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Article title: Phobia: NWHIC
Phobias occur in several forms. A specific phobia is a fear of a particular object or situation. Social phobia is a fear of being painfully embarrassed in a social setting. And agoraphobia, which often accompanies panic disorder, is a fear of being in any situation that might provoke a panic attack, or from which escape might be difficult if one occurred.
Many people experience specific phobias, intense irrational fears of certain things or situations -- dogs, closed-in places, heights, escalators, tunnels, highway driving, water, flying, and injuries involving blood are a few of the more common ones. Phobias arenít just extreme fear; they are irrational fear. Adults with phobias realize their fears are irrational but often facing, or even thinking about facing, the feared object or situation brings on a panic attack or severe anxiety.
Specific phobias strike more than 1 in 10 people. No one knows just what causes them, though they seem to run in families and are a little more prevalent in women. Phobias usually first appear in adolescence or adulthood. They start suddenly and tend to be more persistent than childhood phobias; only about 20 percent of adult phobias vanish on their own. When children have specific phobias -- for example, a fear of animals -- those fears usually disappear over time, though they may continue into adulthood. No one knows why they hang on in some people and disappear in others.
If the object of the fear is easy to avoid, people with phobias may not feel the need to seek treatment. Sometimes, though, they may make important career or personal decisions to avoid a phobic situation.
When the phobias interfere with a personís life, treatment can help. Successful treatment usually involves a kind of cognitive-behavioral therapy called desensitization or exposure therapy, in which patients are gradually exposed to what frightens them until the fear begins to fade. Three-fourths of patients benefit significantly from this type of treatment. Relaxation and breathing exercises also help reduce anxiety symptoms.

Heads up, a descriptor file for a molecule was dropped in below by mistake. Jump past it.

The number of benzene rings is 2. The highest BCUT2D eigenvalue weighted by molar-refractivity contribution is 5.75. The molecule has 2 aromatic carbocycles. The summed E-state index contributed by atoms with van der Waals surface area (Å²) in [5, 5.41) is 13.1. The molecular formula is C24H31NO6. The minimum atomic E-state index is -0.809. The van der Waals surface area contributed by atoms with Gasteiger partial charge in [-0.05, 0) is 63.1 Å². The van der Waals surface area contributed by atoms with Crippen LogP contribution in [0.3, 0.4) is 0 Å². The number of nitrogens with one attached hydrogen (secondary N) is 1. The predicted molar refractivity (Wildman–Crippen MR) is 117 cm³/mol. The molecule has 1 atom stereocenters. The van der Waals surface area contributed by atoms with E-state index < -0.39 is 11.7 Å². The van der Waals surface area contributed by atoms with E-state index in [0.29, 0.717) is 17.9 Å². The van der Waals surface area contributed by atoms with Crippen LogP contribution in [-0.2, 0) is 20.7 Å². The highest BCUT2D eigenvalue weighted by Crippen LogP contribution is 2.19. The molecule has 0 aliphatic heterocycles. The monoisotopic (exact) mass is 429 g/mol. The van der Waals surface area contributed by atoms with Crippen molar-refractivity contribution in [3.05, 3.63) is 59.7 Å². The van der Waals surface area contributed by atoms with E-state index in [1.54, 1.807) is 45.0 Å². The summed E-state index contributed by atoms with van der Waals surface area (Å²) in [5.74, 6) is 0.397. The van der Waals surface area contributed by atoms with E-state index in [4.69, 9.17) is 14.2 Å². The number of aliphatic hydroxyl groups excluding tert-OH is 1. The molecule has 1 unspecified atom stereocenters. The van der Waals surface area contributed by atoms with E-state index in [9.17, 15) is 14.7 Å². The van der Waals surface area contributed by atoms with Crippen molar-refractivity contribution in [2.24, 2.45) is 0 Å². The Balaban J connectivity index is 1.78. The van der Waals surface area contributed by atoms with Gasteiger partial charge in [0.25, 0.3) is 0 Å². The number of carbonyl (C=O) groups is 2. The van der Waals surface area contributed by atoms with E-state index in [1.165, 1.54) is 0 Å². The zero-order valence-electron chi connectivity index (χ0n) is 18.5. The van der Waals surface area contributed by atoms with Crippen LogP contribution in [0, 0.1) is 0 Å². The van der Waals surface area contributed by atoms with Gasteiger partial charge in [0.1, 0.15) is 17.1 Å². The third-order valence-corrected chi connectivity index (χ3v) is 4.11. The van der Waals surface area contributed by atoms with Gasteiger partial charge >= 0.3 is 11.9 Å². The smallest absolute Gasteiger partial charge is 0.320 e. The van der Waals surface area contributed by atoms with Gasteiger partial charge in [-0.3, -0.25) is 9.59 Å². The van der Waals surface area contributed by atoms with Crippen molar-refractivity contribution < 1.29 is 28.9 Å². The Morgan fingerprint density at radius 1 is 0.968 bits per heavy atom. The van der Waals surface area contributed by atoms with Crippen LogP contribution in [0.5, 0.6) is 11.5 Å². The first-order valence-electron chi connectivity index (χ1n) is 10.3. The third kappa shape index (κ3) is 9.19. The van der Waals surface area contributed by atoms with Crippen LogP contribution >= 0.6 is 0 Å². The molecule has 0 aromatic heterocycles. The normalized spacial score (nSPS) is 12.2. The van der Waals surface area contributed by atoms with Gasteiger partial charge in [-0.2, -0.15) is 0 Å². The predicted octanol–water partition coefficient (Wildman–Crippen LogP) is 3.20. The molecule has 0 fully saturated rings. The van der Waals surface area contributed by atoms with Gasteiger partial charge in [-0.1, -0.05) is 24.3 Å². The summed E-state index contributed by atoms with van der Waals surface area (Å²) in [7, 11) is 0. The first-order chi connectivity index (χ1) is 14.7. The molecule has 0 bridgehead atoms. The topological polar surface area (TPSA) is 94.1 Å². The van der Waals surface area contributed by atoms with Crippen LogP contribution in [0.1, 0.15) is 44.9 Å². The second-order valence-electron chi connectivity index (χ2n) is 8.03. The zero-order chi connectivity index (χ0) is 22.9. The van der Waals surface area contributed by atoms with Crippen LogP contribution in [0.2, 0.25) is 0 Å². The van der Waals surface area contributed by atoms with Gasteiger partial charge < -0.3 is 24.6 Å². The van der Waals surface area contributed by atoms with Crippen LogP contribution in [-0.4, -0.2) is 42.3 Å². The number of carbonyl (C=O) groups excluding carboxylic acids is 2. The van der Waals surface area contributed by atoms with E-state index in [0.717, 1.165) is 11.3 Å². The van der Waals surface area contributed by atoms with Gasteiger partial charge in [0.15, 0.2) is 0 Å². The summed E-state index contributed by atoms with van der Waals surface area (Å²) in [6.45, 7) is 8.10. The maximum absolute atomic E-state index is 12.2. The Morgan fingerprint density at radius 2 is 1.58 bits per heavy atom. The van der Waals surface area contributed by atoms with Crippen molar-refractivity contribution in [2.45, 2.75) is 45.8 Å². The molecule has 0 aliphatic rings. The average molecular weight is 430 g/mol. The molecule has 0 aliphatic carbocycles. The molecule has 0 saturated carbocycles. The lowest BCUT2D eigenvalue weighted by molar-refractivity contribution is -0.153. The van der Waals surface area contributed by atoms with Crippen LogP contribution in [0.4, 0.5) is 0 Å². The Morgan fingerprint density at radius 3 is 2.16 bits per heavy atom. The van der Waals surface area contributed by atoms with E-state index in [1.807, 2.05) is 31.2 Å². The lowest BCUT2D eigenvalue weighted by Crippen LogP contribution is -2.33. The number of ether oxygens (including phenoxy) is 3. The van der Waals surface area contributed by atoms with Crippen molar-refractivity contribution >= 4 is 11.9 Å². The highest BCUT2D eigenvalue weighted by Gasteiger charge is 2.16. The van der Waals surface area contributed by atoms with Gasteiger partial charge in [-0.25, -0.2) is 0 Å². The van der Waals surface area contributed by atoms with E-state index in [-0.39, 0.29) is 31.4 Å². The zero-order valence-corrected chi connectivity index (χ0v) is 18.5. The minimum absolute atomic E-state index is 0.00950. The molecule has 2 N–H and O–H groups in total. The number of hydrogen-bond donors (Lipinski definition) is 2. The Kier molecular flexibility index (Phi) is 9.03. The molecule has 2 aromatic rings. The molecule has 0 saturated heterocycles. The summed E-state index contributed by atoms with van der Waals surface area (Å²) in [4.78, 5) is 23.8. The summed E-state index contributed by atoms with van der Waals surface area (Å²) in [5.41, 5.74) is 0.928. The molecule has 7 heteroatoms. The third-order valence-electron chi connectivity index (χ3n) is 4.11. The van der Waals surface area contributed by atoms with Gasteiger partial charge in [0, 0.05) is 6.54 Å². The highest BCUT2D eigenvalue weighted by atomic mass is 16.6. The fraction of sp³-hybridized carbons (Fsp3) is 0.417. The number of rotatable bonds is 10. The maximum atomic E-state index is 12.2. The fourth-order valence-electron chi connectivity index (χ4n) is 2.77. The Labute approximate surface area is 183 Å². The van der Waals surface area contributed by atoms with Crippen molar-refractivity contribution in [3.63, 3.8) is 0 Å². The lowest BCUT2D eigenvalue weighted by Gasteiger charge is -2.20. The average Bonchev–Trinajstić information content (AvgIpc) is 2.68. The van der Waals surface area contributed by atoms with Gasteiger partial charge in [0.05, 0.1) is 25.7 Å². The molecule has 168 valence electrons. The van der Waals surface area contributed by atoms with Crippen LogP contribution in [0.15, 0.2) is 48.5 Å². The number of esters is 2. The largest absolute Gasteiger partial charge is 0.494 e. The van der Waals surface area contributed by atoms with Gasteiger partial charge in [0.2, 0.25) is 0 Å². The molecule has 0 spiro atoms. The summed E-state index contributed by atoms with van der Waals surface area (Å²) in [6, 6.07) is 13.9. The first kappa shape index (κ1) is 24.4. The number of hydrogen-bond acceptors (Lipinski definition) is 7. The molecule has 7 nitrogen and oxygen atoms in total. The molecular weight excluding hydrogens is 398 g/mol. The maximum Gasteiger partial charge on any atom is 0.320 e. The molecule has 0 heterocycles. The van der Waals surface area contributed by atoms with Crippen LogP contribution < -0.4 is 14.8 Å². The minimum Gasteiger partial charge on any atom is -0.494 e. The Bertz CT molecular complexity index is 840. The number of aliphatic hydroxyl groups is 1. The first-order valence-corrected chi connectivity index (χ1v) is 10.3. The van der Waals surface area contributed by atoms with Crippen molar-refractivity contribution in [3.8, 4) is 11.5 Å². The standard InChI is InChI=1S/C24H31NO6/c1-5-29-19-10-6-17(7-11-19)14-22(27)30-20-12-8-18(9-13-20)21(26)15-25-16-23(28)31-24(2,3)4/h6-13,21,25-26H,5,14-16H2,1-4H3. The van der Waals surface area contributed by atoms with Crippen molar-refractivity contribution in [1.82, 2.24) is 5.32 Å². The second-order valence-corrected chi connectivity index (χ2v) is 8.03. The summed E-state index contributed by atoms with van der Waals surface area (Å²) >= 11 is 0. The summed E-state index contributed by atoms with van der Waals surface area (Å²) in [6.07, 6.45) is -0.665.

There is currently no proven drug treatment for specific phobias, but sometimes certain medications may be prescribed to help reduce anxiety symptoms before someone faces a phobic situation.
Social phobia is an intense fear of becoming humiliated in social situations, specifically of embarrassing yourself in front of other people. It often runs in families and may be accompanied by depression or alcoholism. Social phobia often begins around early adolescence or even younger.
If you suffer from social phobia, you tend to think that other people are very competent in public and that you are not. Small mistakes you make may seem to you much more exaggerated than they really are. Blushing itself may seem painfully embarrassing, and you feel as though all eyes are focused on you. You may be afraid of being with people other than those closest to you. Or your fear may be more specific, such as feeling anxious about giving a speech, talking to a boss or other authority figure, or dating. The most common social phobia is a fear of public speaking. Sometimes social phobia involves a general fear of social situations such as parties. More rarely, it may involve a fear of using a public restroom, eating out, talking on the phone, or writing in the presence of other people, such as signing a check.